The EAT has held in Gray v University of Portsmouth that tribunals must carry out a “critical evaluation” of an employer’s objective justification defence when considering whether the dismissal of a disabled employee was a proportionate means of achieving a legitimate aim.
Mr Gray worked as a service delivery analyst in the university’s information service department. After being diagnosed with high-functioning autism in 2014, his relationship with his manager started to break down and he went off on stress-related sick leave in January 2015.
Over a two-year period, the university set up a series of meetings with Mr Gray under its four-stage sick leave policy, but these were frequently delayed or rescheduled to accommodate Mr Gray or his chosen representative. During that period, the university sought advice from occupational health which recommended engaging a support worker for him.
However, it proved difficult to find a support worker and the university wrote to Mr Gray on 29 September 2016 to say that it intended to progress to the last stage of the sick leave policy. Following further delays, a meeting was arranged for 1 November which Mr Gray did not attend. At this point, the university decided to terminate his employment on grounds of ill health capability. His subsequent appeal was rejected.
Mr Gray complained that he had been subjected to unfavourable treatment under section 15 of the Equality Act 2010.
Section 15 states that it is discrimination if a person (A) treats someone else (B) unfavourably because of something arising in consequence of B's disability, and A cannot show that the treatment is a proportionate means of achieving a legitimate aim.
The tribunal held that Mr Gray had been dismissed for reasons that related to his disability (his continued absence from work) and that this was unfavourable treatment.
However, as it was “obvious” that continuing to hold Mr Gray’s job open was significantly disruptive for the university, the tribunal agreed that dismissing Mr Gray was a proportionate means of achieving a legitimate aim - to ensure the efficient running of the IT department as part of the overall provision of services to students. Mr Gray appealed.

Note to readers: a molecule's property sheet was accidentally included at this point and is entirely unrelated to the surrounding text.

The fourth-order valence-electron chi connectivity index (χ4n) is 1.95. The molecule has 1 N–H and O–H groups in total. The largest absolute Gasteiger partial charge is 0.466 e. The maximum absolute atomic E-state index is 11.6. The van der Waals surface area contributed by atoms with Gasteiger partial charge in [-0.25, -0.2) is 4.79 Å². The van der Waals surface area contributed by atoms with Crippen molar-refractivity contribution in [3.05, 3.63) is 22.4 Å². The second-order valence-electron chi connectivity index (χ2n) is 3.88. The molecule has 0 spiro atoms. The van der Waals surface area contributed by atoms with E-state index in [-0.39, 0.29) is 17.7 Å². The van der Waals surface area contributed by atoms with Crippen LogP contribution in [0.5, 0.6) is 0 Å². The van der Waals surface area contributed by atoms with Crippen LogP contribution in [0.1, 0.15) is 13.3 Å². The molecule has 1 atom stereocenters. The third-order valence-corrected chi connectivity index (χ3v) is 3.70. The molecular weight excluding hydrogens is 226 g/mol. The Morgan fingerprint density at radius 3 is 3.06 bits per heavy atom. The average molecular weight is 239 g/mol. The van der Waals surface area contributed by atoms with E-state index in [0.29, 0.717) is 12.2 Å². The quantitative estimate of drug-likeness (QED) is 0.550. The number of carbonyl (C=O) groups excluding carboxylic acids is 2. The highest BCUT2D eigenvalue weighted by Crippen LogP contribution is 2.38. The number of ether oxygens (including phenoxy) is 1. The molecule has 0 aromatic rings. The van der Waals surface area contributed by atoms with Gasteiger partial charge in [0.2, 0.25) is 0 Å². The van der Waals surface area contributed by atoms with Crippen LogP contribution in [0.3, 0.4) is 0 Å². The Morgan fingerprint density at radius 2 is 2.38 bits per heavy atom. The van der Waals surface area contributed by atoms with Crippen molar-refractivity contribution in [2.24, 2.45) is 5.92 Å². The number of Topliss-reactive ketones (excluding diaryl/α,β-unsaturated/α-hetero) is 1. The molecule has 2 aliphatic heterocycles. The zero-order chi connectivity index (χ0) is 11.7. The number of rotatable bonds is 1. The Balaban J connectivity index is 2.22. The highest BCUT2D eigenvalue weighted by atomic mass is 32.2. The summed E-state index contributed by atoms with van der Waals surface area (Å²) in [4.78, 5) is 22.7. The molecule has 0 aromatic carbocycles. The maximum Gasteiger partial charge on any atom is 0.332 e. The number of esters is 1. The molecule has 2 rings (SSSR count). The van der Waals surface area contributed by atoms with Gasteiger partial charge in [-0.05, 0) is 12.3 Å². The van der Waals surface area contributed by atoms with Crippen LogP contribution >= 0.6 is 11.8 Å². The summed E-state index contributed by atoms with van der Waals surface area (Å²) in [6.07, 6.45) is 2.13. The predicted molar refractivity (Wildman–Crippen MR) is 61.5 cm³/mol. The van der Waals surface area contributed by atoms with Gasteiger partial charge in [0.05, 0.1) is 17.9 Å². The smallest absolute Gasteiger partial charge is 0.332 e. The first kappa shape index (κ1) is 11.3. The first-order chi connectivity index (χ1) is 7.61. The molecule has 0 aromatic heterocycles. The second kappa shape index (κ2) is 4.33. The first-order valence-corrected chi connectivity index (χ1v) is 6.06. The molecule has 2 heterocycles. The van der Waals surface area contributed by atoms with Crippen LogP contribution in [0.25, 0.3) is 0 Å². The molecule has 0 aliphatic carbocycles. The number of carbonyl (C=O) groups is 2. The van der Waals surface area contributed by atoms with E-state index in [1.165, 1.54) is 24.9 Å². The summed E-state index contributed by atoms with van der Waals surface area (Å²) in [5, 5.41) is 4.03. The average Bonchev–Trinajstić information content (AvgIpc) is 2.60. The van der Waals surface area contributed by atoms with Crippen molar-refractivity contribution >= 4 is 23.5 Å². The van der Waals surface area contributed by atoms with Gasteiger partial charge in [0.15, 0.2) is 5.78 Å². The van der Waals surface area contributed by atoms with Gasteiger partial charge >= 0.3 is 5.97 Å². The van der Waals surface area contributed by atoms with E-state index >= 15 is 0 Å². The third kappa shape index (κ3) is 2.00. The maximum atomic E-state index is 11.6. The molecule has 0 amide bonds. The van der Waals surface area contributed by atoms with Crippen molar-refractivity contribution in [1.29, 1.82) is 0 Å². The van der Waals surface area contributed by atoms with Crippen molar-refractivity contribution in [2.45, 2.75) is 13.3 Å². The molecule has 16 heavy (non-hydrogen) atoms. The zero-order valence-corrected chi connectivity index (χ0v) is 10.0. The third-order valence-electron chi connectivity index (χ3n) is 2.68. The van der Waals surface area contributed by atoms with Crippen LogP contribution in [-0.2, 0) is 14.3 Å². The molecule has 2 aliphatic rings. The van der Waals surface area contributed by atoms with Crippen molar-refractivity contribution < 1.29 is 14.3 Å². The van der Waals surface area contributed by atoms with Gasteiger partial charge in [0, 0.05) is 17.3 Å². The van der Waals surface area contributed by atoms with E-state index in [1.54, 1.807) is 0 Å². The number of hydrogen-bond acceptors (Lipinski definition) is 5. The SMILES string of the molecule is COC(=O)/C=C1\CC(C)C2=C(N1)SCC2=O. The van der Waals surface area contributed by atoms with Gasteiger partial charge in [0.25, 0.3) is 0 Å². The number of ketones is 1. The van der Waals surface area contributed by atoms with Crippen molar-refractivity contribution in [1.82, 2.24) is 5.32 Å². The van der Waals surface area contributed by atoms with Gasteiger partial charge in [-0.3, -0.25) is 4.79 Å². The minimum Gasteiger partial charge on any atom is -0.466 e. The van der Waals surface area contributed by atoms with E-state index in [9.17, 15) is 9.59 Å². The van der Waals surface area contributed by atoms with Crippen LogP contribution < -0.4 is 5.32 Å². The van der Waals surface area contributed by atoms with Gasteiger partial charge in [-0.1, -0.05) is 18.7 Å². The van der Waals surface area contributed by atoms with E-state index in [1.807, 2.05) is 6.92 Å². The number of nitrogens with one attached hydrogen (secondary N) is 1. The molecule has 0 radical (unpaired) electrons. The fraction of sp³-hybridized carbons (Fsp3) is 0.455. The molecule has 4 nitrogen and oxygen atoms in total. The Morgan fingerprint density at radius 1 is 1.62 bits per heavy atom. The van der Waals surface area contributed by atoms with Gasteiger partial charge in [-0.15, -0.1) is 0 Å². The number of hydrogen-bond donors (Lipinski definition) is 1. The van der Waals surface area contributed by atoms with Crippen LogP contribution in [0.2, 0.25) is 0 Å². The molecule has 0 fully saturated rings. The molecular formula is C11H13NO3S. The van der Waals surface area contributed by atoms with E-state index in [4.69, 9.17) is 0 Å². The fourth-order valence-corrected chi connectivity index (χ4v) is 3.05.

Upholding the appeal, the EAT criticised the tribunal for failing to explain how and why it had reached the conclusion that holding Mr Gray’s job open would “obviously” be disruptive for the university.
In particular, it had not made any findings about the differing explanations given by the university. For instance, although it had highlighted a need for “timescales to be set and for a decision to be made”, the explanations given by the university had changed over time. Initially, it expressed concerns about how it could cover Mr Gray’s job in his absence, but this then morphed into a concern that colleagues might find it disruptive if he did return.
When deciding whether the university had shown that the dismissal was a proportionate means of achieving a legitimate aim, the tribunal should therefore have carried out a critical evaluation of the evidence. Having carefully scrutinised whether the tribunal had understood and applied the evidence and fairly assessed the employer’s attempts at justification, the EAT concluded that it could not be satisfied that the necessary critical evaluation had been undertaken in this case.
It therefore remitted the case back to the same tribunal for reconsideration.